Archive for the Wasps Category
Posted on February 26, 2013 with No Comments
Rats, wasps, bees, fleas, and mosquitoes can be a tremendous nuisance. The spring and summer months are the perfect time to enjoy your patio and garden, but when these recreational areas are infested with creepy, crawly critters it becomes difficult to do so. pest control services utilize a number of tools and methods for wasp nest removal and other kinds of pest problems. Regardless of whether you are having wasp problems or are experiencing other kinds of pest troubles, a pest control company can come in, do a full diagnosis, and do what is required to rid your home and the grounds around your home of any and all unwanted insects and vermin.
Wasps are of particular concern during the spring and summer months. They can infest and build up nests in the spaces around your home. Recurring visits by wasps, especially if they come in groups, is an indication that there is a nest somewhere on or near year property. If not taken care of immediately, problems with wasps can go become very serious. The last thing you want is for wasps to nest permanently in your yard, or in some other area of your property.
The best way of ensuring that your wasp problems are handled competently and effectively is to call a professional pest control service. Such exterminators are trained to rid you of the problem of wasp nests. And they can take the resolve the problem in a way that will be of little expense and inconvenience to you.
Spring and summer are for barbeques, swimming, and other outdoor entertainments. It is virtually impossible to indulge in such recreation when your backyard is infested with wasps and other pests. Calling in a pest control service can help you reclaim your living space. However, it is vital that you call the right company—a company that is able to offer the right service for the right price. It may be the case that the wasp problem is one that affects the entire neighborhood. If this is the case, the pest control company you work with will need to be flexible enough to work with a joint effort by the community to combat a pest problem. Not every pest control company can offer that kind of service, so it’s vital that you find and contact one that can.
The worldwide web provides a medium through which it is possible to search through and evaluate the websites of many different pest control companies. The web gives you a great deal of power and control in choosing the pest control firm you believe it is best to work with. Using the web will enable you to select the pest control firm that you believe can best deal with the wasp problem you face. And the great thing is you can do such a search and selection in the comfort of your home. This makes deciding on the pest control company that is best suited to meet your needs and expectations easy and convenient.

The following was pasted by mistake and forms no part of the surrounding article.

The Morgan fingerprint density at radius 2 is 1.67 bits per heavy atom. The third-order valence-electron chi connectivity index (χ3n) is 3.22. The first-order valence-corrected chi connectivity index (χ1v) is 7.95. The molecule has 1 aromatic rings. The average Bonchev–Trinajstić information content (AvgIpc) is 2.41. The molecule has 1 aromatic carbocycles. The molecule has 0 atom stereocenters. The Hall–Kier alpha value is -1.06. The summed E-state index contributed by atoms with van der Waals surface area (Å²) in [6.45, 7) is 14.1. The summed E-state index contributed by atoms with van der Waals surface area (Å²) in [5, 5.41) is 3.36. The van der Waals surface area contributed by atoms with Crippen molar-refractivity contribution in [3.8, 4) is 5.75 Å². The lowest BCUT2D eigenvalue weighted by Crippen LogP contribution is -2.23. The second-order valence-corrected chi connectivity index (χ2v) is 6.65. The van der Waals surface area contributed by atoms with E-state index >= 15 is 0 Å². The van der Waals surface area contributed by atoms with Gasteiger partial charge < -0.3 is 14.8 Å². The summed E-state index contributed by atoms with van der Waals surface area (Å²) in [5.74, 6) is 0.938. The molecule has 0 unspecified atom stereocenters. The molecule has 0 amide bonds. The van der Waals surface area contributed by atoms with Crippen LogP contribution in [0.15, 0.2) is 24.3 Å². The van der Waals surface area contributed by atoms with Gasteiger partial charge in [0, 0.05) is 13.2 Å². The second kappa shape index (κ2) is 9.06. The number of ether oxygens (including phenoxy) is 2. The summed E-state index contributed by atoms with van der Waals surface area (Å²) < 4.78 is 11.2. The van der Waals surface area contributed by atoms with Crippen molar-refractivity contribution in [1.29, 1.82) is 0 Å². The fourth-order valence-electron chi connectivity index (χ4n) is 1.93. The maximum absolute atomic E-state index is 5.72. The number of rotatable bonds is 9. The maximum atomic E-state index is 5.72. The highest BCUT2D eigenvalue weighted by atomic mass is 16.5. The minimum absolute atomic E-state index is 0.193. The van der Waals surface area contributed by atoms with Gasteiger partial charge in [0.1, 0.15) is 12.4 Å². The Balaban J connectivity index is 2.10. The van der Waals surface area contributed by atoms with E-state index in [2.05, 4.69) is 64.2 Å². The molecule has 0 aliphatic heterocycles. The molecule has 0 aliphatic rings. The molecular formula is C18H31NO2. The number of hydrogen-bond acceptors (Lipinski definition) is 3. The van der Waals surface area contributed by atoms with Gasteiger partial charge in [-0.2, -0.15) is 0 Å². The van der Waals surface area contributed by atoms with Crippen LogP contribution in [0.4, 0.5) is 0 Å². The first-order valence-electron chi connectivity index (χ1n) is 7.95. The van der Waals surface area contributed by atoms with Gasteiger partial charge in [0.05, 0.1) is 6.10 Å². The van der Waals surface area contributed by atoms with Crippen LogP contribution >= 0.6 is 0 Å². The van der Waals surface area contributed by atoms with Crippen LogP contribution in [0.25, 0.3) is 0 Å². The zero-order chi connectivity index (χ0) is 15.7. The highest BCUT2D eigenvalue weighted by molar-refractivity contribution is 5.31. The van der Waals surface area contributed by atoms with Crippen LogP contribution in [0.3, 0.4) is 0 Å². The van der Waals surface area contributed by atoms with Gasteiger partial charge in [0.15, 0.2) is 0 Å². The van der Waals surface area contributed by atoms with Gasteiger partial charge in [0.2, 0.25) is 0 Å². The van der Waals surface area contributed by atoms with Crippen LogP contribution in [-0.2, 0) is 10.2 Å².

This blog was posted on the nopests blog of J.P. McHale Pest Management Inc. and approved for publication by Martin Miller, NBC Bird and Pest Solutions.
Posted on September 13, 2011 with No Comments
This wasp nest is 18 inches long and 2 feet wide! Wasp nests by this time of the year have grown to be the the size of volleyballs from being left untreated all season.
While this may look like a piñata, the slightest disturbance to the nest could result in some unwanted activity.
If you live in New York, New Jersey or Connecticut and notice one of these in your yard, contact our office immediately!
Posted on June 22, 2011 with No Comments
USA Today reported on the unfortunate differences for people who encounter stinging insects that are allergic, versus those who aren’t. The pain of a wasp or other stinging insect bite may linger, but not all people are fortunate enough to walk away from the incident alive.
Eliminating the possibility of running into stinging insects, and considering allergy shots are the top two preventative measures the article suggests.
Research suggests that allergy shots work the way a vaccine does, and that the increased immunity to the allergen will decrease the patients’ likelihood of severe allergic reactions when coming in contact with the stinging insects.
Avoiding stinging insects altogether is not always feasible, especially if you enjoy being outdoors. However, knowing your surroundings and detecting any major infestations of stinging insects in your yard may help decrease your likelihood of encountering these [occasionally] dangerous pests.